Reclaiming Butterscotch

My marriage ended in Italy; Italy was the backdrop and the catalyst.

Despite this, I continued to be inspired by Italy, and couldn’t help but find parallels with the story of my divorce experience. Everywhere I looked was a metaphorical dovetailing of my surroundings and my inner passage: the juxtaposition of old and new, the fascinating disintegration of weathered materials, and religious art depicting stories of great suffering while employing the most exquisite colors and materials. All of these themes and materials seemed to speak to me.

Even as this aspect of my personal life was unraveling dramatically, my artistic self was still hard at work. By observing my surroundings, collecting objects for future paintings, and creating art in my mind, I could partially contain this experience, make meaning from it, and process it in a manageable way.

I work in a style of warm, organic abstraction because it creates a mood, and provides freedom to use color, texture, and found objects to tell a story. The objects which call me to pick them up and use them in a painting are, most often, pieces of wood, metal, and paper whose scars suggest a rich, untold history. Influenced by the stories told through Italy’s churches and artistic history, my work has begun to feature gold leaf, imagined saints, and make-believe altarpieces.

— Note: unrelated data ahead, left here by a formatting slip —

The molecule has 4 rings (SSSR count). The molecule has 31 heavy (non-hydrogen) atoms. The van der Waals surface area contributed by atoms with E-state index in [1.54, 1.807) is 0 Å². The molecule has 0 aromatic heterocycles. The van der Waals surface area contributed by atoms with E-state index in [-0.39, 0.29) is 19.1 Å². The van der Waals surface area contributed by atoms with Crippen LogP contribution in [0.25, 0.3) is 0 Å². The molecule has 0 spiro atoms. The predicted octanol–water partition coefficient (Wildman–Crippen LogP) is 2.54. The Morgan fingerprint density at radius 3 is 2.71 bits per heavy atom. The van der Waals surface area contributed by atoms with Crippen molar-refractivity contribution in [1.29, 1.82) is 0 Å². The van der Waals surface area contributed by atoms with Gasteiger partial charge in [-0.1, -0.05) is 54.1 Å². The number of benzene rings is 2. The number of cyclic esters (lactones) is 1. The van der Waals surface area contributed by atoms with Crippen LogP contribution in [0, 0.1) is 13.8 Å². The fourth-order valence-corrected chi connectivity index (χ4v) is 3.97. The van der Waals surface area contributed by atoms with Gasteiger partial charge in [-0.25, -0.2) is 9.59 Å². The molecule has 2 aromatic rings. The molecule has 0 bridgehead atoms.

I have gratitude for the parallel processes that Italy afforded me: of being contained at the start of this journey in a liminal space, and of keeping my artistic eye open and alert. While this body of work depicts the end of a marriage, the most important part of the narrative is the journey of rediscovery afterwards, the reclaiming of the bits of self that were once sacrificed through compromises big and small. 

The story I wish to tell is, most importantly, reclaiming butterscotch.

2 thoughts on “Reclaiming Butterscotch”

  1. Glenn D'Alessio

    I just read your piece about Triston Casas that lead me to look you up, me feeling kind of like hiding as a minor element of one of one of your paintings — too fanciful, I know, but not coneited when really hiding — only realizing this by looking and connecting and connecting not quite in the flow of “Tristram Shandy” (an old Eglish Novel) I started reading when Triston Casas’ age in 1969, now finding his show and yours somehow connected and welcoming, like, “your casas is my casas.” Alas, I need to leave here to smear caulking onto some refurbished balusters on a porch in the east, a porch older than me in my old age, given the pleasant thought I may enjoy your painting more after work, and will keep more of an eye on your pieces at “Over the Monster.” Obviously I like your creative style and craftmanship.

    1. Hi Glenn and thank you for these very kind words! Tristram Shandy has been on my reading list for a while, maybe it’s time to move it up the list! I hope the caulking job went well. All the best to you and Go Sox!

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